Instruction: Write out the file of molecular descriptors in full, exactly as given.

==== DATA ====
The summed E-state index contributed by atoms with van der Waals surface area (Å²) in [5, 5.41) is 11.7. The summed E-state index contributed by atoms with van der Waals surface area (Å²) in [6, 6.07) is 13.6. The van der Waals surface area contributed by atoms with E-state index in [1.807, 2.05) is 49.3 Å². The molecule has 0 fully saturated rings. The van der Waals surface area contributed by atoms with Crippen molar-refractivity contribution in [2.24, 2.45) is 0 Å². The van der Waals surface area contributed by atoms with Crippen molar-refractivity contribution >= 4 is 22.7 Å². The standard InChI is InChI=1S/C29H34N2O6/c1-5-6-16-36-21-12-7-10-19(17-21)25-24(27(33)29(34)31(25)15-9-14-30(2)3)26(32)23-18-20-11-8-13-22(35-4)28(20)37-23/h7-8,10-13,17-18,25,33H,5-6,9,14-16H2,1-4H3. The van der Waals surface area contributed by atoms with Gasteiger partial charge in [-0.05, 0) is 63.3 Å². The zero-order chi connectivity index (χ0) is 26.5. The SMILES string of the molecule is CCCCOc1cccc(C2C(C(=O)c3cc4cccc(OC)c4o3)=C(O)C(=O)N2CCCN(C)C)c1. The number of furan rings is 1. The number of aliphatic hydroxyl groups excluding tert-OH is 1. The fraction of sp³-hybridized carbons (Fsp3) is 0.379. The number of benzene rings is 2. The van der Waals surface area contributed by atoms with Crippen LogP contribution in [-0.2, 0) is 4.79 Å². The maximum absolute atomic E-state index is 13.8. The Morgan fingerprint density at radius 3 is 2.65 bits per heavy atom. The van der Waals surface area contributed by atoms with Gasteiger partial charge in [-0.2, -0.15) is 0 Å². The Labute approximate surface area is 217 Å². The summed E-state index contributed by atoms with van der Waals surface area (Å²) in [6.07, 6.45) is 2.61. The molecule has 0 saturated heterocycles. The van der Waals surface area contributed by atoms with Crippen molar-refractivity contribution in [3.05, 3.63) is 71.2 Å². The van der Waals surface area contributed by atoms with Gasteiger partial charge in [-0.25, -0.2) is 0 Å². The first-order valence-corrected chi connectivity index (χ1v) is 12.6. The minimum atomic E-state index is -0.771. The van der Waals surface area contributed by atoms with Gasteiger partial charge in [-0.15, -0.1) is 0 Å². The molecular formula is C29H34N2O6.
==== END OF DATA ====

The summed E-state index contributed by atoms with van der Waals surface area (Å²) in [5, 5.41) is 11.7. The summed E-state index contributed by atoms with van der Waals surface area (Å²) in [6, 6.07) is 13.6. The van der Waals surface area contributed by atoms with E-state index in [1.807, 2.05) is 49.3 Å². The molecule has 0 fully saturated rings. The van der Waals surface area contributed by atoms with Crippen molar-refractivity contribution in [2.24, 2.45) is 0 Å². The van der Waals surface area contributed by atoms with Crippen molar-refractivity contribution >= 4 is 22.7 Å². The standard InChI is InChI=1S/C29H34N2O6/c1-5-6-16-36-21-12-7-10-19(17-21)25-24(27(33)29(34)31(25)15-9-14-30(2)3)26(32)23-18-20-11-8-13-22(35-4)28(20)37-23/h7-8,10-13,17-18,25,33H,5-6,9,14-16H2,1-4H3. The van der Waals surface area contributed by atoms with Gasteiger partial charge in [-0.05, 0) is 63.3 Å². The zero-order chi connectivity index (χ0) is 26.5. The SMILES string of the molecule is CCCCOc1cccc(C2C(C(=O)c3cc4cccc(OC)c4o3)=C(O)C(=O)N2CCCN(C)C)c1. The number of furan rings is 1. The number of aliphatic hydroxyl groups excluding tert-OH is 1. The fraction of sp³-hybridized carbons (Fsp3) is 0.379. The number of benzene rings is 2. The van der Waals surface area contributed by atoms with Crippen LogP contribution in [-0.2, 0) is 4.79 Å². The maximum absolute atomic E-state index is 13.8. The Morgan fingerprint density at radius 3 is 2.65 bits per heavy atom. The van der Waals surface area contributed by atoms with Gasteiger partial charge in [-0.2, -0.15) is 0 Å². The Labute approximate surface area is 217 Å². The summed E-state index contributed by atoms with van der Waals surface area (Å²) in [6.07, 6.45) is 2.61. The molecule has 0 saturated heterocycles. The van der Waals surface area contributed by atoms with Crippen molar-refractivity contribution in [3.05, 3.63) is 71.2 Å². The van der Waals surface area contributed by atoms with Gasteiger partial charge in [-0.25, -0.2) is 0 Å². The first-order valence-corrected chi connectivity index (χ1v) is 12.6. The minimum atomic E-state index is -0.771. The van der Waals surface area contributed by atoms with Gasteiger partial charge in [-0.15, -0.1) is 0 Å². The molecular formula is C29H34N2O6.